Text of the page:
The 2011-12 Quakers needed a victory over the 2011-12 Tigers in the season-ending rivalry game to tie the 2011-12 Crimson for the regular season co-championship and necessitate a one-game playoff for the conference's automatic NCAA tournament invitation. Penn lost.[11][12]

The first game of the 2017 Ivy League Men's Basketball Tournament, which was the inaugural Ivy League Men's Basketball Tournament was an overtime victory by Princeton over Penn.[13]

Series facts

Statistic Penn Princeton
Head-to-head
Games played[14] 239
Wins[14] 126 113
Home wins[14] 70 62
Road wins[14] 52 48
Neutral site wins[14] 4 3
Playoff wins[15] 1 2
Consecutive wins ? ?
Total points scored in the series ? ?
Most points scored in a game by one team in a win ? ?
Most points scored in a game by both teams ?
Most points scored in a game by one team in a loss ? ?
Fewest points scored in a game by both teams ?
Fewest points scored in a game by one team in a win ? ?
Largest margin of victory ? ?
Smallest margin of victory ? ?
Championships and Tournaments
NCAA Tournament Bids[16] 24 24
NCAA Tournament Regional Championships 1 1
National Invitation Tournament Bids 1 7
Post season appearances[17] 26 32
Ivy League Championships[18] 26 26
Outright Ivy League Championships[18] 21 18
Undefeated Ivy League Championships[18] 7 5
Gave foe only Ivy League loss(es) 4 4
EIBL Championships 13 6
Other
All-Time Weeks in the AP Poll[19] 78 41

Notes

  1. ^ "2011-12 Ivy League MEN'S BASKETBALL" (PDF). IvyLeagueSports.com. March 12, 2012. p. 10. Retrieved 2012. [permanent dead link]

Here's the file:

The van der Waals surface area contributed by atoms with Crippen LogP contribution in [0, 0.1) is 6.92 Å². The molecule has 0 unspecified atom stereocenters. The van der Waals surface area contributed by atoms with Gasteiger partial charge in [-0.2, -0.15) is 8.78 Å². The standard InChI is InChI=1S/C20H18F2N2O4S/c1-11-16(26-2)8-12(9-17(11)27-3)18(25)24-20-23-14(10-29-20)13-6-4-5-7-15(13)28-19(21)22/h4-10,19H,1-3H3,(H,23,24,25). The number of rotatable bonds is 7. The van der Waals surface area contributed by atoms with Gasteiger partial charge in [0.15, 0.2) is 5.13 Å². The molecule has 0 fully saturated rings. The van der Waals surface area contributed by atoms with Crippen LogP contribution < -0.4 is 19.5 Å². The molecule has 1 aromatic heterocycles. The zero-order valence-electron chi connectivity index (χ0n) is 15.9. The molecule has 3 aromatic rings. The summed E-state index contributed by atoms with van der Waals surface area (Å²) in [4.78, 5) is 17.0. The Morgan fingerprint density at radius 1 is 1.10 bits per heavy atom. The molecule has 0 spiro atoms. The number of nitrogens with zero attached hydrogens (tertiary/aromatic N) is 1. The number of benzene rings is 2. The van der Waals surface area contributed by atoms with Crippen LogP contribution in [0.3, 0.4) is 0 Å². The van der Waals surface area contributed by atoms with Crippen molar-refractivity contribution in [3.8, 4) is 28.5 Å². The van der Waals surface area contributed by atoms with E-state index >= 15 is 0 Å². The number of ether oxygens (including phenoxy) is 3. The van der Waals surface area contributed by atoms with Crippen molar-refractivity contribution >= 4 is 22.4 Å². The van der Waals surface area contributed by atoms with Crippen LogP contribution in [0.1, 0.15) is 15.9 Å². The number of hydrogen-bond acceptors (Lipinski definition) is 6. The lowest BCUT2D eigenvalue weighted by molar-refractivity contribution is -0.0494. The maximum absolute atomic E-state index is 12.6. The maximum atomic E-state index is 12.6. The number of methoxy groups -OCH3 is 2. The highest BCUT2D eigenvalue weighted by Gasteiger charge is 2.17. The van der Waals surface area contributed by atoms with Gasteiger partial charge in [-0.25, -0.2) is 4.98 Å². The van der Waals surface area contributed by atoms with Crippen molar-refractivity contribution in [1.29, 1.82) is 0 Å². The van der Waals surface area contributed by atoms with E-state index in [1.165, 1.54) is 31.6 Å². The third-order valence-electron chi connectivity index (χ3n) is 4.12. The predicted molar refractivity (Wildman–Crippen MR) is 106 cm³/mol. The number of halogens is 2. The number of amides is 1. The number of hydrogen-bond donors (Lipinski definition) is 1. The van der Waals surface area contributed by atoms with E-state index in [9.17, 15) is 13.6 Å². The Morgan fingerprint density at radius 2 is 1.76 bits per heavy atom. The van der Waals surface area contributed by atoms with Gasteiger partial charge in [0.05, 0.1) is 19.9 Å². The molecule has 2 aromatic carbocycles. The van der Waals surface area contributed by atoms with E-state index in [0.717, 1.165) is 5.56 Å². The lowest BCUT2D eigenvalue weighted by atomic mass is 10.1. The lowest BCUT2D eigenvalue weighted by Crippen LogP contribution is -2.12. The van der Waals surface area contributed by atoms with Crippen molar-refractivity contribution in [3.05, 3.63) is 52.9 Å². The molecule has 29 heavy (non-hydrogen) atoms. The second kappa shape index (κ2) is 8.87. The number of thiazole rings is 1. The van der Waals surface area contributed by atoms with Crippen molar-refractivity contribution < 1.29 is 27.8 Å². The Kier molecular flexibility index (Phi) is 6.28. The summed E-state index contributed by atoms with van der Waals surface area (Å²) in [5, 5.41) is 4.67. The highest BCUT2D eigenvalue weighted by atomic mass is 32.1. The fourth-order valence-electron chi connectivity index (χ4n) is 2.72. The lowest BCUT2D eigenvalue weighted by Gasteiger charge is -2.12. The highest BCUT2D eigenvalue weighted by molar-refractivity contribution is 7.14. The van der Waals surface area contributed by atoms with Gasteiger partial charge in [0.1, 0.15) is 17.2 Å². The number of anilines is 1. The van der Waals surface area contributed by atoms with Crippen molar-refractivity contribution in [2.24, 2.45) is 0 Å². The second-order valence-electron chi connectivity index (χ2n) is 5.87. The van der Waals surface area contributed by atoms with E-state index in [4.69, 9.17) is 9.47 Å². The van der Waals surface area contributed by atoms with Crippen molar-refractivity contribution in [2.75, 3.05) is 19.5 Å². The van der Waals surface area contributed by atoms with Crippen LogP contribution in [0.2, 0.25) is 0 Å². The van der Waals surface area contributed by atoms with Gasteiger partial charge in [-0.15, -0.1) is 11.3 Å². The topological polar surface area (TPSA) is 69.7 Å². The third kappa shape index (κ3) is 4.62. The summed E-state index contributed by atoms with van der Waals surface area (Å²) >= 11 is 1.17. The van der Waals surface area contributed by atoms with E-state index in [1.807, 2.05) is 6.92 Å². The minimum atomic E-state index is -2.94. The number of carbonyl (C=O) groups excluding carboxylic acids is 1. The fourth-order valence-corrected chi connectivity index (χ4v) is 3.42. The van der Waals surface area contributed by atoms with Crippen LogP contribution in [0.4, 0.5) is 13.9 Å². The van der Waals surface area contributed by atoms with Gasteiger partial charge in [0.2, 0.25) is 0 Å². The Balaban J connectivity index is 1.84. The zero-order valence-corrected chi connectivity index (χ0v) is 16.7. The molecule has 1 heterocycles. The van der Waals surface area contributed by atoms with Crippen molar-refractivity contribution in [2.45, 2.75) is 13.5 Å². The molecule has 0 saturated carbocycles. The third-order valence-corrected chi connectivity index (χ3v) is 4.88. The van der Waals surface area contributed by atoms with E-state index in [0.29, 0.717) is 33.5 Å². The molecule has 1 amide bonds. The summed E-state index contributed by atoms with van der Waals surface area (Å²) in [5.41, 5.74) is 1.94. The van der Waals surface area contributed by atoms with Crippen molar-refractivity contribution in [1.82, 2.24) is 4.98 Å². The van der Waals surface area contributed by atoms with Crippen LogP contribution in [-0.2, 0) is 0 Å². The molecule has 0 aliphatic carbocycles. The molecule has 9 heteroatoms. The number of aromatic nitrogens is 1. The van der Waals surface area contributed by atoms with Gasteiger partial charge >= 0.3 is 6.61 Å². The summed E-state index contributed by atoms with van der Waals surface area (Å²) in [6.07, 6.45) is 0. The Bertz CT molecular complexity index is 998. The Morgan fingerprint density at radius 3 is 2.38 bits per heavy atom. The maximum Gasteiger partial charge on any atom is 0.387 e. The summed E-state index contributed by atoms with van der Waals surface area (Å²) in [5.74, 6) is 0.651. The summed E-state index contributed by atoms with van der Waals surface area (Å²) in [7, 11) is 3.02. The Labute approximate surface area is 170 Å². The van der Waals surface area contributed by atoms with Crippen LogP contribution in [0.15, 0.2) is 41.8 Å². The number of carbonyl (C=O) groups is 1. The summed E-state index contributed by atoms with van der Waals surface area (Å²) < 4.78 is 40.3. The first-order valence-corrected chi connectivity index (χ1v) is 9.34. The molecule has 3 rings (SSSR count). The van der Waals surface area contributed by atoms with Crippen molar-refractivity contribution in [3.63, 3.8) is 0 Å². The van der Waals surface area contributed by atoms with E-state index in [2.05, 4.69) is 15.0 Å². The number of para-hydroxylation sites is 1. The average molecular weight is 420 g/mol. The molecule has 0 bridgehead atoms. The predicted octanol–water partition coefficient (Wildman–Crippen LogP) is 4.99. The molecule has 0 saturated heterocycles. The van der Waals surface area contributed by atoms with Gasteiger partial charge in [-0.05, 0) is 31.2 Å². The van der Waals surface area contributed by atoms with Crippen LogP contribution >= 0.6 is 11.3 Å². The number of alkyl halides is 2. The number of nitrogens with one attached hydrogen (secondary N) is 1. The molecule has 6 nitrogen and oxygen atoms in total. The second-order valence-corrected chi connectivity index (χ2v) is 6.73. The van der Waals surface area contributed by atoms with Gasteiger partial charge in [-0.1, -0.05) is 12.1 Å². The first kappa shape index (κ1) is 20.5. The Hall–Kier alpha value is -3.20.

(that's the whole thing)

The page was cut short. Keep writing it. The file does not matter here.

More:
2. ^ a b c d "Men's Basketball Record Book o All-Time Results". Princeton University. Retrieved 2011. 
  3. ^ "Princeton, Penn Meet Tuesday with Quakers Aiming for Title Share". Princeton University. March 5, 2012. Retrieved 2013. 
  4. ^ a b c d e f "2010-11 Ivy League Basketball Media Guide" (PDF). Ivy League. pp. 46-60. Retrieved 2011. 
  5. ^ "2013-14 Ivy League MEN'S BASKETBALL: Week 2 November 11, 2013" (PDF). IvyLeagueSports.com. November 11, 2013. p. 5. Retrieved 2014. 
  6. ^ Norwood, Robyn (February 11, 1999). "Comeback Loss Leaves Penn in Quaker State". Los Angeles Times. Retrieved 2017. 
  7. ^ "Miracle at the Palestra: Princeton comes back to beat Penn in the game of the year". Princeton.edu. March 10, 1999. Retrieved 2017. 
  8. ^ "Division I Records" (PDF). National Collegiate Athletic Association. p. 38. Retrieved 2010. 
  9. ^ Friedman, Dick (March 11, 2011). "Harvard, Princeton meet in a winner-take-all game for Ivy title". Sports Illustrated. Retrieved 2011. 
  10. ^ "Princeton Forces a Playoff for the Ivy's N.C.A.A. Bid". The New York Times. March 8, 2011. Retrieved 2011. 
  11. ^ "Men's Hoops Denies Penn Title Share, Finishes Perfect at Home in Ivy". Princeton University. March 6, 2012. Retrieved 2013. 
  12. ^ "Princeton defeats Pennsylvania; Harvard clinches first Ivy League title". ESPN. March 6, 2012. Retrieved 2013. 
  13. ^ Tannenwald, Jonathan (March 11, 2017). "Penn falls to Princeton 72-64 in overtime in Ivy league basketball tournament semifinal". Philly.com. Retrieved 2017. 
  14. ^ a b c d e "Men's Basketball Record Book o Records vs. Division I Opponents". Princeton University. Mar 2011. Retrieved 2011. 
  15. ^ "2010-11 Ivy League Men's Basketball Weekly release: Week 18 o March 9, 2011" (PDF). Ivy League. March 9, 2011. Retrieved 2011. 
  16. ^ "2010-11 Ivy League Men's Basketball: Postseason o March 14, 201" (PDF). IvyLeagueSports.com. March 14, 2011. p. 1. Archived from the original (PDF) on March 8, 2012. Retrieved 2011. 
  17. ^ "Men's Basketball Postseason Release 2". IvyLeagueSports.com. March 18, 2012. Retrieved 2012. 
  18. ^ a b c "2011-12 Ivy League Men's Basketball: Week 2 o November 14, 2011" (PDF). IvyLeagueSports.com. November 14, 2011. p. 5. Retrieved 2011. 
  19. ^ "2011-12 Ivy League Men's Basketball: Week 2 o November 14, 2011" (PDF). IvyLeagueSports.com. p. 4. Retrieved 2011. 

See also

External links


  This article uses material from the Wikipedia page available here. It is released under the Creative Commons Attribution-Share-Alike License 3.0.